If different manufacturer's equipment are used will they be compatible? Will separate instrument transformers be required for finctions such as stator diffcrtntial protection? Furthermore, there are the problems associated with different communication interface requirements. These problems should not exist where only one manufacturer is providing the complete scheme. New power stations, constructed under turnkey contract, will generally only employ one manufacturer's relays for the generator protection. These are powefil arguments against perpetuating past practice.


Hydro-Electric has an equity stake in two new CCGT stations; Keadby and Seabank. Both stations are based upon a single module consisting of two gas turbine-generators and a single steam turbine-generator with rated station outputs of 68OMW and 7 5 5 M W respectively. The basic system configuration of Keadby is shown in Figure 1. This station entered revenue earning service earIier this year.

The generator protection schemes for both stations comply with the specified requirement that no one single failure should prevent tripping in the event of a fault. The Keadby schemes use duplicated discrete relays, duplicated tripping systems and duplicate circuit breaker trip coils to achieve this.
The contract for Seabank w s only placed with the contractor earlier this year but it is known a that the generator protection scheme will be based upon separate multi-function numerical

relays; all from one manufacturer, which between them will provide the main function and the back-up fbnction for each type of fault in different relays. In common with several other UK CCGT stations, a turnkey contractor has been employed on both sites. T i form of contract SMS responsibility for the design and application of hs the electrical protection schemes from the purchaser or the "Engineer" to the contractor. Naturally the contractor is still required to comply with the contract specification but there has been a general movement since Privatisation towards the use of finctional rather than detailed specifications. In part, this movement has been motivated by a desire by the purchasers to comply with European Procurement Directives .
It should be evident from the questions posed by the application of generator protedon to existing hydro-electric plant (see 2.1 above) that a functional specification of requirements

may be the most sensible way to proceed with multi-function relays.

Both stations are connected to the National Grid Company (NGC) 400kV system and are
required to comply with the NGC Grid Code [I] and the Supplemental Agreement between the power station owner and NGC. In keeping with the "key contract concept, the owner appoints the contractor as his agent to carry out the work under the turnkey contract and the requirements are included in the contract specification.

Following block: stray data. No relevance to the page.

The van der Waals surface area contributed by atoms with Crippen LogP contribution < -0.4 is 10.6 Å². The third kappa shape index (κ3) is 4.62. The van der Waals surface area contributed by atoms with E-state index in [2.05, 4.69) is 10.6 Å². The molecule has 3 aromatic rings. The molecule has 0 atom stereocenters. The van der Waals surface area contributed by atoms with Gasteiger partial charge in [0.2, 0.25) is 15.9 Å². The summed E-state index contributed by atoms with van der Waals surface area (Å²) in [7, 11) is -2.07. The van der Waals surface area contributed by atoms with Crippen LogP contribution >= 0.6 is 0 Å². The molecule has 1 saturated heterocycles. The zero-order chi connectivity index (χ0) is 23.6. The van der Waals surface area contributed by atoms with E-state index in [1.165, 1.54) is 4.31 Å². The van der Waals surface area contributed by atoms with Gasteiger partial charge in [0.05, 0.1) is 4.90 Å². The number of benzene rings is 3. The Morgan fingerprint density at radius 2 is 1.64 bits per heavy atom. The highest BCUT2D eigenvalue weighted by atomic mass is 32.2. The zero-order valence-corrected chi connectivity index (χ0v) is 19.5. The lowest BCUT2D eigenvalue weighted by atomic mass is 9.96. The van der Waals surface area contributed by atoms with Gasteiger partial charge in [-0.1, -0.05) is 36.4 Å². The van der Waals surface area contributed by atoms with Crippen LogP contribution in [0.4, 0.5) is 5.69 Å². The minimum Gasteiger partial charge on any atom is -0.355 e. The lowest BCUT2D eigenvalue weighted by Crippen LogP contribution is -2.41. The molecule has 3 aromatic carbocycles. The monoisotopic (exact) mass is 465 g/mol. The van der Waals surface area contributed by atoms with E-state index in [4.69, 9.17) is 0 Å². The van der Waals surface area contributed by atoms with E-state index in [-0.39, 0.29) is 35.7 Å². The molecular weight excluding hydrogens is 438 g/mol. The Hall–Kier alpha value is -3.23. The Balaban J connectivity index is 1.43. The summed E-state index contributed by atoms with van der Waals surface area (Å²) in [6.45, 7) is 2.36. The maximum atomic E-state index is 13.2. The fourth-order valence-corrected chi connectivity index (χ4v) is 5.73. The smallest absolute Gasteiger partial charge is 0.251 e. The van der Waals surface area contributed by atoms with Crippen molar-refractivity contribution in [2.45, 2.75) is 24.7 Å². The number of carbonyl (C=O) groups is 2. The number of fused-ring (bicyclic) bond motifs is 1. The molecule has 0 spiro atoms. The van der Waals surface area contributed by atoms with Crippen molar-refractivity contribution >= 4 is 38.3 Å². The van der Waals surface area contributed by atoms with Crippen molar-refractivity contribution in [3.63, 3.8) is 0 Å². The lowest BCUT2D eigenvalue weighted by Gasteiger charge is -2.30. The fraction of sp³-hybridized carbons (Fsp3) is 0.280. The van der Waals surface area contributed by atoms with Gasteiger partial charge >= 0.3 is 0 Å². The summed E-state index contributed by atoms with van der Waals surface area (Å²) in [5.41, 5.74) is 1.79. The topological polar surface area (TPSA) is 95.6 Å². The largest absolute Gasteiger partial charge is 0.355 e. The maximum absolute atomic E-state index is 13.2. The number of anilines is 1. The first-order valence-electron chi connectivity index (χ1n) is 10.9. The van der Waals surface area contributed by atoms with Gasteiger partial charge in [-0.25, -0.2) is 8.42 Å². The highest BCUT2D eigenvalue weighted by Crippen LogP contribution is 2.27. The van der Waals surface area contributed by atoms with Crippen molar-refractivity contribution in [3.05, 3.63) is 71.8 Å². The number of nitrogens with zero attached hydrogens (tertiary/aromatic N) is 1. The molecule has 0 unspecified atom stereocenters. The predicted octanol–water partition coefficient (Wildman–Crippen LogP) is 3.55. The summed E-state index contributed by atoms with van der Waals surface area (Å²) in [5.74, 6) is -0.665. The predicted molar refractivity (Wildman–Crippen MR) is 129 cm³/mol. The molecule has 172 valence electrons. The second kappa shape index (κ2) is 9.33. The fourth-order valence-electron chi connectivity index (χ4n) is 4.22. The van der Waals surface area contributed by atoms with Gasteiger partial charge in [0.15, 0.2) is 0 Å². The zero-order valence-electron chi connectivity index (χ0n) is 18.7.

The experience of Keadby was that there were few instances where NGC's protection That may be because detailed functional requirements were disputed by any party. requirements were set out in the contract specification and a conseruative interpretation was made of the clauses within CC6.2.2 of the NGC Grid Code. "Detailed functional ie requirements" should not be seen as specifjing acceptable cable s z s but more stating clearly what protective and supewisory functions are required.


New CHP power stations are normally developed in conjunction with a host process plant which has a large requirement for steam. Obvious candidates include process chemical plants and paper mills. Whilst the electrical generating capacity of these plants rarely exceeds 100 M W , these plants often present problems with interfacing to the host plant,

System design problems can include the relatively IOW withsrand rating of the host plant's fault electrical switchgear and the use of low resistance neutral earthing on the system which one would wish to connect the new generating plant. These power stations are usually connected to the RegionaI Electricity Company (REC) distribution system at either 13tkV or 33kV where the requirements for connection are the Distribution Code [2], the Connection Agreement between the REC and the power station oyner and Electricity Association documents G59/1 [3 J , Em113 [4)and G75 [SI. The main distincrion benveen NGCs requirements and the REC's requirements is that with the former, power stations are expected to help to support the Grid whilst in the latter case they are not.
Two contract strategies have been pursued in CHP power station construction. Some contracts have been tumkey with a consultant retained to act as the "Engineer" and the others


have been multi-contract with the consultant co-ordinating activities, Hydro-Electric involvement is not focussed at the detailed engineering.

In both cases

All generator protection schemes installed to date in these CHP stations have been single tripping schemes using discrete relays.


Hydro-Electric has placed it's first contract for the installation of ten nnulti-fbnction generator protection relays at two hydro-electric power stations. These are arranged as duplicated protection relays with all protective functions duplicated. In this iristance, both relays arc provided by the same manufacturer but the original intention w s to use different a manufacturers' equipment for the first and secand protection schemes. This could not be achieved uithh the project programme constraints.
Whilst Hydro-Electric has a preference for using different manufacturers' equipment, closer inspection of the equipment available on the market reveals how difficult it can be to achieve this objective without introducing significant complexity and without being forced to exclude some of the available designs on the grounds of incompatibility.


The puthat wishes to express his rhanks to Scottish Hydro-Electricplcj'or granting permission to publish thispaper,

The Grid Code, The National Grid Company plc The Distribution Code of the Public Electricity Suppliers of England and Wales Engineering Recommendation GS9/1, Recommendations for the connection of embedded generating plant to the Regional Electricity Companies' distribution systems. Published by the Electricity Association. Engineering Technical Report ETRl13, Notes of Guidance for the protection of embedded generating plant up to 5 Mu' for operation in parallel with Public Electricity Suppliers' distribution systems. Published by the Electricity Association. Engineering Recommendation G75, Recommendations for the connection of embedded generating plant with outputs over 5 M to Regional Electricity W distribution systems above 20 kV. Published by the Electricity Association.










'- t







C 1996 The Institution o Electrical Engineers. f Printed and published by the IEE, Savoy Place, London WC2R OBL. UK